Catonsville Plaza shopping center gets a new owner
By Lloyd Batzler
Aug 10, 2016 at 1:07 PM
A Catonsville shopping center is changing hands.
Catonsville Plaza, a center inside the Beltway at 5457 Baltimore National Pike, has been sold to Mosaic Realty Partners, a private investment company, for $28.6 million.
"We like Catonsville, the Route 40 corridor. The demographics are strong," said Isaac Pretter, a co-founder of Mosaic, which has offices in Baltimore and Bethesda.
A Shoppers Food Warehouse grocery is the main tenant in the 280,000-square-foot center, which also includes a Dollar General store, Planet Fitness gym, Merchants Tire & Auto Center, Dunkin' Donuts and 11 other national or regional retail or service businesses.
"Most of the tenants have long-term leases," Pretter said. "The center serves the market well."
You've seen the bright yellow Planet Aid bins in parking lots of gas stations, stores and other businesses, collecting donations of clothes and shoes. Now the Elkridge-based non-profit, which runs clothing recycling programs across the U.S. and uses proceeds to fund projects thorughout the developing world, is opening its first-ever retail store.
"It's a good market. The area is growing steadily," said Jonathan Chambers, a senior associate at Delta Associates, a Washington, D.C.-based commercial real estate research and advisory firm that was not involved in the transaction.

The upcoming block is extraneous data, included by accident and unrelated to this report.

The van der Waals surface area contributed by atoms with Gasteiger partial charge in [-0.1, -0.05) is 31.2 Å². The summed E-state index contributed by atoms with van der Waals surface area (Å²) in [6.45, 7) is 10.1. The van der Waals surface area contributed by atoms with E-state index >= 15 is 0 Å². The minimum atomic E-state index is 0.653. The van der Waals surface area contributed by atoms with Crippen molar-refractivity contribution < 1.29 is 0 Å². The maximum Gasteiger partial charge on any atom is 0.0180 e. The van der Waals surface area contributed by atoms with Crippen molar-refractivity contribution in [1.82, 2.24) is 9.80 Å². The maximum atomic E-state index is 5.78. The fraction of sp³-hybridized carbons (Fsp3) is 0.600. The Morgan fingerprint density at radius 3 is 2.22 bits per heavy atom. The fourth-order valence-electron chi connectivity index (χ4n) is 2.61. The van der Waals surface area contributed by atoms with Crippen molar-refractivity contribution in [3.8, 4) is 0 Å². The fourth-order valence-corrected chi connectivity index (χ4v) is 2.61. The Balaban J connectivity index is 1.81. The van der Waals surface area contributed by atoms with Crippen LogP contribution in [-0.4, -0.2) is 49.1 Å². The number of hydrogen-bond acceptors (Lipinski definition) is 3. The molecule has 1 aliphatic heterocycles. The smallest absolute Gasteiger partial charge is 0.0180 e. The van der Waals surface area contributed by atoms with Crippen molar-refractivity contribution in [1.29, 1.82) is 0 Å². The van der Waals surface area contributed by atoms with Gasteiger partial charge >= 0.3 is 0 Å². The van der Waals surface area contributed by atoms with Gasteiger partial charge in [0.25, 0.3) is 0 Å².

Chambers pointed to the presence of the Social Security Administration headquarters and federal Medicare services offices in nearby Woodlawn as positives for a solid customer base.
"The Baltimore County market is adding jobs at a rapid pace," Chambers said. "The location of the property is well positioned."
Changes in the supermarket segment — the closing of the Mars chain and expansion by Weis Markets — are expected to bring more competition, Chambers said. "Shopping centers like these, for the middle sector, will do well."
The center is 99 percent leased, and more than 150,000 people live within 3 miles of the center, according to the announcement of the sale.
Catonsville's median household income — $77,166 — is above Baltimore County's by more than $11,000, according to U.S. Census estimates, and translates into stronger consumer buying power.
Mosaic, launched four years ago with an eye toward acquiring and managing office, retail and industrial properties in the mid-Atlantic, has a portfolio that includes shopping centers in Howard and Washington counties as well as Northern Virginia.
Since its 2012 founding, Mosaic has acquired more than 1.6 million square feet of commercial space valued at more than $180 million.
The company sold one Catonsville office building, 757 Frederick Road, in May, after owning the building for four years, Pretter said.
"We think [Catonsville] is a stable market," Pretter said. "There hasn't been a lot of [new building] out there."
The Catonsville Plaza center had been owned by an affiliate of Hutensky Capital Partners, a Hartford, Conn., investment fund manager, which bought the 15-acre property in 2005 for $19.8 million, according to records.
The sale was financed with long-term debt from a large insurance company, Pretter said.
Suburban Baltimore's commercial real estate market, including office, retail and industrial properties, has been relatively stable in the past year, with vacancy rates holding or dipping slightly, according to industry analyst reports and sales data.